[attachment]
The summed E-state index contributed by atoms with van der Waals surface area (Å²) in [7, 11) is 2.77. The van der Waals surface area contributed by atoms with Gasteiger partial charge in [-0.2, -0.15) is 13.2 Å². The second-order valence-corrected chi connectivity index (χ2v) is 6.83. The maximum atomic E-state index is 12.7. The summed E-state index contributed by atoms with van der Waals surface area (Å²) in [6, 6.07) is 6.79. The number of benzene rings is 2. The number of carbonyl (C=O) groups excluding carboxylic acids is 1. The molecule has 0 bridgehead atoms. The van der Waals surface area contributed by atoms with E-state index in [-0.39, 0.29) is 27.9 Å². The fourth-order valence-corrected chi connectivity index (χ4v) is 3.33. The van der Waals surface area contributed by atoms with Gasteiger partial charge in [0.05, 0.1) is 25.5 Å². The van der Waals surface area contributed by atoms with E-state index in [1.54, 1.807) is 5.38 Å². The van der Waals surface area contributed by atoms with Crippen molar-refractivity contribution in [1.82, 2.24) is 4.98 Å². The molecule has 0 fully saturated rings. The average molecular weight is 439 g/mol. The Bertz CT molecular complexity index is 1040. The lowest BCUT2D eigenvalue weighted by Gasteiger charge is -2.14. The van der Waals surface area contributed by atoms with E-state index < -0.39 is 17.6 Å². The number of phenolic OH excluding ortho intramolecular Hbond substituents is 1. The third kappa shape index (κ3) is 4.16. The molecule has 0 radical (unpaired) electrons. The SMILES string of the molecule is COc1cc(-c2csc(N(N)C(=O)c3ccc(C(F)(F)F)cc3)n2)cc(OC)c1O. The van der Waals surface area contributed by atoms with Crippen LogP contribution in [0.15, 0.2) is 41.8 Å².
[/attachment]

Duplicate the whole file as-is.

The summed E-state index contributed by atoms with van der Waals surface area (Å²) in [7, 11) is 2.77. The van der Waals surface area contributed by atoms with Gasteiger partial charge in [-0.2, -0.15) is 13.2 Å². The second-order valence-corrected chi connectivity index (χ2v) is 6.83. The maximum atomic E-state index is 12.7. The summed E-state index contributed by atoms with van der Waals surface area (Å²) in [6, 6.07) is 6.79. The number of benzene rings is 2. The number of carbonyl (C=O) groups excluding carboxylic acids is 1. The molecule has 0 bridgehead atoms. The van der Waals surface area contributed by atoms with E-state index in [-0.39, 0.29) is 27.9 Å². The fourth-order valence-corrected chi connectivity index (χ4v) is 3.33. The van der Waals surface area contributed by atoms with Gasteiger partial charge in [0.05, 0.1) is 25.5 Å². The van der Waals surface area contributed by atoms with E-state index in [1.54, 1.807) is 5.38 Å². The van der Waals surface area contributed by atoms with Crippen molar-refractivity contribution in [1.82, 2.24) is 4.98 Å². The molecule has 0 fully saturated rings. The average molecular weight is 439 g/mol. The Bertz CT molecular complexity index is 1040. The lowest BCUT2D eigenvalue weighted by Gasteiger charge is -2.14. The van der Waals surface area contributed by atoms with E-state index < -0.39 is 17.6 Å². The number of phenolic OH excluding ortho intramolecular Hbond substituents is 1. The third kappa shape index (κ3) is 4.16. The molecule has 0 radical (unpaired) electrons. The SMILES string of the molecule is COc1cc(-c2csc(N(N)C(=O)c3ccc(C(F)(F)F)cc3)n2)cc(OC)c1O. The van der Waals surface area contributed by atoms with Crippen LogP contribution in [0.15, 0.2) is 41.8 Å².